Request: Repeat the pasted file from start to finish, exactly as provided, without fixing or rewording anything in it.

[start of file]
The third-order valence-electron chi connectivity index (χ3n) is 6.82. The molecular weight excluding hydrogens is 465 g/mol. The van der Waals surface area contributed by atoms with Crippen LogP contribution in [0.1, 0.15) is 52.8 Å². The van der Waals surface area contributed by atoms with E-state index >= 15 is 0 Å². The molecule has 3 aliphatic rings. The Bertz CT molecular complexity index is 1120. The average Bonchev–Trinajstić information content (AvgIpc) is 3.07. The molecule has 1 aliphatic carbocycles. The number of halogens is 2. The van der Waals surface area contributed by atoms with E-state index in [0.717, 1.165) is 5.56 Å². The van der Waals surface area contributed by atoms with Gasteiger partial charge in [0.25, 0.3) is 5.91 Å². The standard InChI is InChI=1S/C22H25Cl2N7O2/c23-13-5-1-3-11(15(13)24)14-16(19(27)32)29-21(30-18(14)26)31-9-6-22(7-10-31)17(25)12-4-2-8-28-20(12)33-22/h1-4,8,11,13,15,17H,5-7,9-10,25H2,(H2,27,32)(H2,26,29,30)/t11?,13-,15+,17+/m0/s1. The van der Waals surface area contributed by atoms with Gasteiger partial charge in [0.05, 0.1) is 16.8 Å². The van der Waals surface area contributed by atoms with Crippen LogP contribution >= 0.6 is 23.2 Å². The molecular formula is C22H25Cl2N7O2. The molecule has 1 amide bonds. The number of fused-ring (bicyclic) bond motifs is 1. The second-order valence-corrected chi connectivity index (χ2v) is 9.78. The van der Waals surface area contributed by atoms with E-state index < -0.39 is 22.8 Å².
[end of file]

The third-order valence-electron chi connectivity index (χ3n) is 6.82. The molecular weight excluding hydrogens is 465 g/mol. The van der Waals surface area contributed by atoms with Crippen LogP contribution in [0.1, 0.15) is 52.8 Å². The van der Waals surface area contributed by atoms with E-state index >= 15 is 0 Å². The molecule has 3 aliphatic rings. The Bertz CT molecular complexity index is 1120. The average Bonchev–Trinajstić information content (AvgIpc) is 3.07. The molecule has 1 aliphatic carbocycles. The number of halogens is 2. The van der Waals surface area contributed by atoms with E-state index in [0.717, 1.165) is 5.56 Å². The van der Waals surface area contributed by atoms with Gasteiger partial charge in [0.25, 0.3) is 5.91 Å². The standard InChI is InChI=1S/C22H25Cl2N7O2/c23-13-5-1-3-11(15(13)24)14-16(19(27)32)29-21(30-18(14)26)31-9-6-22(7-10-31)17(25)12-4-2-8-28-20(12)33-22/h1-4,8,11,13,15,17H,5-7,9-10,25H2,(H2,27,32)(H2,26,29,30)/t11?,13-,15+,17+/m0/s1. The van der Waals surface area contributed by atoms with Gasteiger partial charge in [0.05, 0.1) is 16.8 Å². The van der Waals surface area contributed by atoms with Crippen LogP contribution >= 0.6 is 23.2 Å². The molecular formula is C22H25Cl2N7O2. The molecule has 1 amide bonds. The number of fused-ring (bicyclic) bond motifs is 1. The second-order valence-corrected chi connectivity index (χ2v) is 9.78. The van der Waals surface area contributed by atoms with E-state index < -0.39 is 22.8 Å².